DescriptionAbout This Course
Tracing your family's history is a fascinating journey. Who will you discover? Genealogy Basics will help you understand the genealogy research process and the way we interpret the information we find. This course guides you through the search process for family names using several subscription-based Web sites, which you can access while you're enrolled in the class. Along the way, you'll learn through hands-on examples that help you dig deeper into your family's past. You'll develop a strategy to accomplish your objectives, evaluate the results, and share that information with others. You'll discover, in simple terms, where to look, who to contact, and how to make your fam…
Frequently asked questions
Tracing your family's history is a fascinating journey. Who will you discover? Genealogy Basics will help you understand the genealogy research process and the way we interpret the information we find. This course guides you through the search process for family names using several subscription-based Web sites, which you can access while you're enrolled in the class. Along the way, you'll learn through hands-on examples that help you dig deeper into your family's past. You'll develop a strategy to accomplish your objectives, evaluate the results, and share that information with others. You'll discover, in simple terms, where to look, who to contact, and how to make your family history come alive. Was it truth or goof? Where’s the proof? Find out why close counts not only in horseshoes, but also in hunting your heritage.About The Instructor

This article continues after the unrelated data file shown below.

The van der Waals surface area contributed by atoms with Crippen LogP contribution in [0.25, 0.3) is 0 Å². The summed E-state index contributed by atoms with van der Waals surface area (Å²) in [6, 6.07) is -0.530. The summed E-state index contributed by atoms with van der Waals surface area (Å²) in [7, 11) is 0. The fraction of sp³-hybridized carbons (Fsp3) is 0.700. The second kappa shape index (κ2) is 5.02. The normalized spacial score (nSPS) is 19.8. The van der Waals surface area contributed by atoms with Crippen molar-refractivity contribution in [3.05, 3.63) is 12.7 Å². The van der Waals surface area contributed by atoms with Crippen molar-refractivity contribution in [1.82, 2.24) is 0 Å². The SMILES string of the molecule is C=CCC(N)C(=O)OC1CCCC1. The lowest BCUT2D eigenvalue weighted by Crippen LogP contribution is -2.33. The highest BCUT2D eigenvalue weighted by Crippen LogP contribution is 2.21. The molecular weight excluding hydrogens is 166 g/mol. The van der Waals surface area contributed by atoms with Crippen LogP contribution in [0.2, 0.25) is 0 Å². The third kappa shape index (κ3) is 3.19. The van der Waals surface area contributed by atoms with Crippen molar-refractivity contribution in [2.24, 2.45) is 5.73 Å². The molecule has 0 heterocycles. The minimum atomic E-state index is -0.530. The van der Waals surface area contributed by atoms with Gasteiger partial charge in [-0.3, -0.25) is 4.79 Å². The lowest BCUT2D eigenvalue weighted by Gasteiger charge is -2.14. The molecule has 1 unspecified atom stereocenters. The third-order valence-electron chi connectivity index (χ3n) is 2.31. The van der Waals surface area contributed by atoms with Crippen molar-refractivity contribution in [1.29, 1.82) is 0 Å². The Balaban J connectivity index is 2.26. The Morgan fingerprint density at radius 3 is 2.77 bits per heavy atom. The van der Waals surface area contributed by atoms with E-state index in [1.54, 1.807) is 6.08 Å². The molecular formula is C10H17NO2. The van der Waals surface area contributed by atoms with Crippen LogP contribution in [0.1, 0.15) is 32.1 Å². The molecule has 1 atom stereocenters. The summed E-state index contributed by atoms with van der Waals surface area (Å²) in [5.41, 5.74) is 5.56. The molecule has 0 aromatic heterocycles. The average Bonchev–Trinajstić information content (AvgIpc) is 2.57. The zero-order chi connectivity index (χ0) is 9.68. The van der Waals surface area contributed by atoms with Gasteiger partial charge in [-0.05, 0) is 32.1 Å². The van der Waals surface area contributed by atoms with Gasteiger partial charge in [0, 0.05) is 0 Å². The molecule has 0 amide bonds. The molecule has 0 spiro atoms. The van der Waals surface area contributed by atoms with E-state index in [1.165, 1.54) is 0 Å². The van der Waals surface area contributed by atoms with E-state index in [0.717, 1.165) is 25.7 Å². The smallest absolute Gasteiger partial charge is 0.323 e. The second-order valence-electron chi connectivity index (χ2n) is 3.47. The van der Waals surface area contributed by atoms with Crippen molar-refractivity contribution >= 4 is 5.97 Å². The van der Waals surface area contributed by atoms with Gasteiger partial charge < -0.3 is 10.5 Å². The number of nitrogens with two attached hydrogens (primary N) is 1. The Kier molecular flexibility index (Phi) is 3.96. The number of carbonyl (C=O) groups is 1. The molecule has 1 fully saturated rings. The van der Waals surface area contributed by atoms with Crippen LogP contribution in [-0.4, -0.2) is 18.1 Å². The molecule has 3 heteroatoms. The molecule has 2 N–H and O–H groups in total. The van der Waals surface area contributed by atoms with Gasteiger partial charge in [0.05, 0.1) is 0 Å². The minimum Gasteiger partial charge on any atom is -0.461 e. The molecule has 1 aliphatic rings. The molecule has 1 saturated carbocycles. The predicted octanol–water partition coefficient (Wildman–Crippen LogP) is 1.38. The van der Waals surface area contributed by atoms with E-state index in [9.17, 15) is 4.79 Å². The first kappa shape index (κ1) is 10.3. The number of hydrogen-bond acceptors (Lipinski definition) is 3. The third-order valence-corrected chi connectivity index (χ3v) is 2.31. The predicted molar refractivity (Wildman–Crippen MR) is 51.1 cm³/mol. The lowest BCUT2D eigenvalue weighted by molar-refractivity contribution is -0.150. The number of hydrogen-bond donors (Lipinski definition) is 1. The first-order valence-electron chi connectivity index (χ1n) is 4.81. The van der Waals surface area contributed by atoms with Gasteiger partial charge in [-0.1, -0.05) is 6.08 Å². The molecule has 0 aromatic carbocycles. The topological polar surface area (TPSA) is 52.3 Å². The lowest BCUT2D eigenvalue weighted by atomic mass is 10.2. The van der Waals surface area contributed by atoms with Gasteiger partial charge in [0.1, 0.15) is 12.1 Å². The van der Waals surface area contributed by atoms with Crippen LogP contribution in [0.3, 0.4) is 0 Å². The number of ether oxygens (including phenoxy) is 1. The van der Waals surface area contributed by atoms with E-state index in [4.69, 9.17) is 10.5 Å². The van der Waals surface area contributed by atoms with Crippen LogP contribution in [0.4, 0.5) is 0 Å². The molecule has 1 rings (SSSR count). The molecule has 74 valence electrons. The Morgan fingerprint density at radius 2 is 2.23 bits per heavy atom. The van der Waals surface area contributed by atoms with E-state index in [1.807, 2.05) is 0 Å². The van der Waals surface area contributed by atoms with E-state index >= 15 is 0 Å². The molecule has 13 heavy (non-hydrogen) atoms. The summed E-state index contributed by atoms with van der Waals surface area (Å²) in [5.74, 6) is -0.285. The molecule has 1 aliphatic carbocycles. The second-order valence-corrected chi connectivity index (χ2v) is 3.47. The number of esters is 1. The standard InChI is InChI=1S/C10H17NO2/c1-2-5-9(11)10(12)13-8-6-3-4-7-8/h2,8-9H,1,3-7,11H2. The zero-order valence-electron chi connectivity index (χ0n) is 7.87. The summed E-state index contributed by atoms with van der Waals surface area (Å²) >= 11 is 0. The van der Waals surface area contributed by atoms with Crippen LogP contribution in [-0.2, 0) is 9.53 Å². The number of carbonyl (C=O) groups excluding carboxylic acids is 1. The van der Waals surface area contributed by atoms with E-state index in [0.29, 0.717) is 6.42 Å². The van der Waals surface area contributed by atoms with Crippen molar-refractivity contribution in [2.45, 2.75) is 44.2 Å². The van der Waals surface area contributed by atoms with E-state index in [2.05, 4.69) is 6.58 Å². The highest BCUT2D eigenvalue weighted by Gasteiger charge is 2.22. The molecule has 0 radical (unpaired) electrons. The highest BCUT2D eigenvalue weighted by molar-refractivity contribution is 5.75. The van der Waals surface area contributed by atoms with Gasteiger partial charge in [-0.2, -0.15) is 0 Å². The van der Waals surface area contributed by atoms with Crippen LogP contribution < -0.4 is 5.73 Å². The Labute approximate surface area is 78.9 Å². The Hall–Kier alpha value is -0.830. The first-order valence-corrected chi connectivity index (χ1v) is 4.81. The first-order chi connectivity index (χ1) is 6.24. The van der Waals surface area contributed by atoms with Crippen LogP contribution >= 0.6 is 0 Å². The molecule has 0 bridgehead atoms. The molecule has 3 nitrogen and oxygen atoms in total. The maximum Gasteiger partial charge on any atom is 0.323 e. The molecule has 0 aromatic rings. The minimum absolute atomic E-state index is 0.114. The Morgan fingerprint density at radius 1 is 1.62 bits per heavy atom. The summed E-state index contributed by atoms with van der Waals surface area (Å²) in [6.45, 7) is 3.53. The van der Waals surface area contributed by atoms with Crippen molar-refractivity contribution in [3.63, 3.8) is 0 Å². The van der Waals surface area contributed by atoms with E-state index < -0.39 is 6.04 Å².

This course includes a knowledgeable and caring instructor who will guide you through your lessons, facilitate discussions, and answer your questions. The instructor for this course will be Bob Moyer.
Bob Moyer is a college instructor, graphic designer, and technical writer. Bob has degrees in education, business, and Civil Engineering. He has over 12 years of experience as an instructor and has developed genealogy courses for several colleges. His passion for research and family history has resulted in several genealogy-related books and speaking engagements.Syllabus
A new section of each course starts monthly. If enrolling in a series of two or more courses, please be sure to space the start date for each course at least two months apart.
Week 1Wednesday - Lesson 01
In our first lesson, you'll learn how to gather family information and organize your collection of materials. You will discover which sources provide the best information and explore standard collection methods and interview techniques. Your instructor will provide you with a PDF toolkit that includes all the forms you'll need to get started. Each lesson ends with a small crossword puzzle to help you remember important genealogy terms.Friday - Lesson 02
Today you'll answer the question, What’s missing in my family tree? You'll organize your findings using research timelines, then determine which records will be the most helpful. You will also use different Internet search techniques including an online search of the Social Security Death Index.
Week 2Wednesday - Lesson 03
In this lesson, you'll explore and analyze vital records such as Birth, Death, and Marriage. You will also learn how to request copies for your research and what to look for in those records. This lesson uses several easy-to-follow examples for finding vital records in databases on the Internet.Friday - Lesson 04